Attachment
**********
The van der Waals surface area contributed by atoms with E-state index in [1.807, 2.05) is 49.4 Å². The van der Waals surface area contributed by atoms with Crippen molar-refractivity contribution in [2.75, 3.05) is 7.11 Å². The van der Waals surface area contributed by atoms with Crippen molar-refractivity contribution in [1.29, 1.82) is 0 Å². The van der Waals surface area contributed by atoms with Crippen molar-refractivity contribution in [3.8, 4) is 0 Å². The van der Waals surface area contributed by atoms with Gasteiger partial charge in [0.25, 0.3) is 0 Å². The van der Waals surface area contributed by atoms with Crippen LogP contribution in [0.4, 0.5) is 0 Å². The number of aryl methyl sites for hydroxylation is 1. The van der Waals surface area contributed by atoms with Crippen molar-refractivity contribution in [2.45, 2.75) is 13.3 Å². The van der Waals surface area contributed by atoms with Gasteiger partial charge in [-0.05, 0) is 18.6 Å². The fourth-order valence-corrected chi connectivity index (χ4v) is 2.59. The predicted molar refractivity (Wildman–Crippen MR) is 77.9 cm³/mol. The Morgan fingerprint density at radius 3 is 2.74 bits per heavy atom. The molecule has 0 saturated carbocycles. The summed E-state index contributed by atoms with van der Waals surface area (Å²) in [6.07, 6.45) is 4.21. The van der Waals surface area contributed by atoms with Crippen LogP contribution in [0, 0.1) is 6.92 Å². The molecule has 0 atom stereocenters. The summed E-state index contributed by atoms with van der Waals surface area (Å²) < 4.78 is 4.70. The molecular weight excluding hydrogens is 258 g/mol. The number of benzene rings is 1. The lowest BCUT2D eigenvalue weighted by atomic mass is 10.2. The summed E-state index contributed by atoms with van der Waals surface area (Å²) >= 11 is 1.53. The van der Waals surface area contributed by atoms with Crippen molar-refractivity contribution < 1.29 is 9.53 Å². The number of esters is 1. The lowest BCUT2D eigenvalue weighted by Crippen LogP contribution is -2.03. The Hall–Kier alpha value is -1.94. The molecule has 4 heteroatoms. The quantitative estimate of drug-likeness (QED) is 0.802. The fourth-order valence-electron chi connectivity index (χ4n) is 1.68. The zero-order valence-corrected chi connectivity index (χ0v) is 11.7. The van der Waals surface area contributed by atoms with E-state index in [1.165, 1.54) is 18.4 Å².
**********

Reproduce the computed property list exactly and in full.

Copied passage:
The van der Waals surface area contributed by atoms with E-state index in [1.807, 2.05) is 49.4 Å². The van der Waals surface area contributed by atoms with Crippen molar-refractivity contribution in [2.75, 3.05) is 7.11 Å². The van der Waals surface area contributed by atoms with Crippen molar-refractivity contribution in [1.29, 1.82) is 0 Å². The van der Waals surface area contributed by atoms with Crippen molar-refractivity contribution in [3.8, 4) is 0 Å². The van der Waals surface area contributed by atoms with Gasteiger partial charge in [0.25, 0.3) is 0 Å². The van der Waals surface area contributed by atoms with Crippen LogP contribution in [0.4, 0.5) is 0 Å². The number of aryl methyl sites for hydroxylation is 1. The van der Waals surface area contributed by atoms with Crippen molar-refractivity contribution in [2.45, 2.75) is 13.3 Å². The van der Waals surface area contributed by atoms with Gasteiger partial charge in [-0.05, 0) is 18.6 Å². The fourth-order valence-corrected chi connectivity index (χ4v) is 2.59. The predicted molar refractivity (Wildman–Crippen MR) is 77.9 cm³/mol. The Morgan fingerprint density at radius 3 is 2.74 bits per heavy atom. The molecule has 0 saturated carbocycles. The summed E-state index contributed by atoms with van der Waals surface area (Å²) in [6.07, 6.45) is 4.21. The van der Waals surface area contributed by atoms with Crippen LogP contribution in [0, 0.1) is 6.92 Å². The molecule has 0 atom stereocenters. The summed E-state index contributed by atoms with van der Waals surface area (Å²) < 4.78 is 4.70. The molecular weight excluding hydrogens is 258 g/mol. The number of benzene rings is 1. The lowest BCUT2D eigenvalue weighted by atomic mass is 10.2. The summed E-state index contributed by atoms with van der Waals surface area (Å²) >= 11 is 1.53. The van der Waals surface area contributed by atoms with Crippen molar-refractivity contribution < 1.29 is 9.53 Å². The number of esters is 1. The lowest BCUT2D eigenvalue weighted by Crippen LogP contribution is -2.03. The Hall–Kier alpha value is -1.94. The molecule has 4 heteroatoms. The quantitative estimate of drug-likeness (QED) is 0.802. The fourth-order valence-electron chi connectivity index (χ4n) is 1.68. The zero-order valence-corrected chi connectivity index (χ0v) is 11.7. The van der Waals surface area contributed by atoms with E-state index in [1.165, 1.54) is 18.4 Å².